“That’s the roof,” Jim told us, mentioning there were holes in various sections where light and the elements could get into an older building like this. I asked if we could go up to the attic and check out the energy up there and take a little break from the boorish man who did nothing but lay moaning in his bed, as if he were dying all over again and we needed to answer his bidding for a laundry list of sordid final requests.

Jim told us we could go into the attic, but added we should be careful. He said I could poke my head up and look around from the top of the stairs, as it was kind of a mess, and there was not much room to walk around. At that moment an EVP on the tape says, “Not safe”. The attic roof, in fact, was lined with nails pointing DOWN. It was indeed “not safe”.

On the tape, a ghostly woman’s voice is heard having a complete conversation with a male voice. They seemed to be talking about us. At one point someone even says, “That’s Craig.” This is the first time I have heard my name mentioned in an EVP. Because of the “inverted bed of nails” on the ceiling, we decided to spare ourselves from cranial impalement and go back down. Jim had an appointment and needed to leave, and our ghost hunt needed to end. I gathered the group in the bedroom on the second floor and took one final psychic glance at the old man grunting in bed. The living women were still complaining about feeling a little uneasy and I was feeling the same way myself. We ascended the stairs as I took one final glimpse back at the bed with the old man laughing and moaning at the same time. “Dyeing and spinning,” what a perfect theme for this house!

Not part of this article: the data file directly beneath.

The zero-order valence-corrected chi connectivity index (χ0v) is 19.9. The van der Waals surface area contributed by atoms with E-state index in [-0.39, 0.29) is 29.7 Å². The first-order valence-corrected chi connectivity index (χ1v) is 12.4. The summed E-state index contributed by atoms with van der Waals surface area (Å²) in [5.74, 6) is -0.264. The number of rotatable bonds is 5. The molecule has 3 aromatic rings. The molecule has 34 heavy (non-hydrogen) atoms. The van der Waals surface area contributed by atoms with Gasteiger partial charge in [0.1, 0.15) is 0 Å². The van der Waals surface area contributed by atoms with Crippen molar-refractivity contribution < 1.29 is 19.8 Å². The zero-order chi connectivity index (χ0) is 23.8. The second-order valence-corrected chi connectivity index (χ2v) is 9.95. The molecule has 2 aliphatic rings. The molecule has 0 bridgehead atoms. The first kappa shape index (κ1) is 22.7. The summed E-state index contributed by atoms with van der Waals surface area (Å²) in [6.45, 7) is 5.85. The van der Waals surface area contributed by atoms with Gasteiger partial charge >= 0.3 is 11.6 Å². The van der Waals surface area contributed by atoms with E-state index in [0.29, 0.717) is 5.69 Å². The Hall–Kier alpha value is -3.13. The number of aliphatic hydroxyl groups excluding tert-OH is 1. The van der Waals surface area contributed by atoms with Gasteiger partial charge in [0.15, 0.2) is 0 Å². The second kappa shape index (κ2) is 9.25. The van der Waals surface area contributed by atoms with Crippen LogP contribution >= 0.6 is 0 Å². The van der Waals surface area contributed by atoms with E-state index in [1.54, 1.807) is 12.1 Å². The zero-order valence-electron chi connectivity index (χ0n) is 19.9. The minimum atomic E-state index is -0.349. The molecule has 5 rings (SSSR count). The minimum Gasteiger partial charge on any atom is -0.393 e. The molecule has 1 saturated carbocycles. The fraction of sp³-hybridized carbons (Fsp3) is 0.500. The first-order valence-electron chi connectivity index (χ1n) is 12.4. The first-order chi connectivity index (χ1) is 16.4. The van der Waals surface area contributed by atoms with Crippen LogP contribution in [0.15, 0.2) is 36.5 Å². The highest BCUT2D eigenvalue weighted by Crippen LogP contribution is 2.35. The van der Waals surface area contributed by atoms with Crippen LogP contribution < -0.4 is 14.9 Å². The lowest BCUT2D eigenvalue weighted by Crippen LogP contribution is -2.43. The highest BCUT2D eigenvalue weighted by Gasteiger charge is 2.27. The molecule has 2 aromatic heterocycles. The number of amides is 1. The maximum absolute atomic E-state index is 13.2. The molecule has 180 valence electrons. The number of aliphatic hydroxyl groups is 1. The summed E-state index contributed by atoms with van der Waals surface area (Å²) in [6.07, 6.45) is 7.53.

That brief but fruitful visit to Historic Cold Spring Village was much more than I expected. The EVP count alone was quite impressive, and unexpected.

Historic Cold Spring Village is a Cape May treasure. It was founded in the early 1970s by Dr. Joe and Annie Salvatore, and is open to the public beginning this month. Take a ten-minute ride over and visit the Village and its ghosts. You can find them at HCSV.org It is well worth the trip, and you might even run into someone or something you didn’t expect to.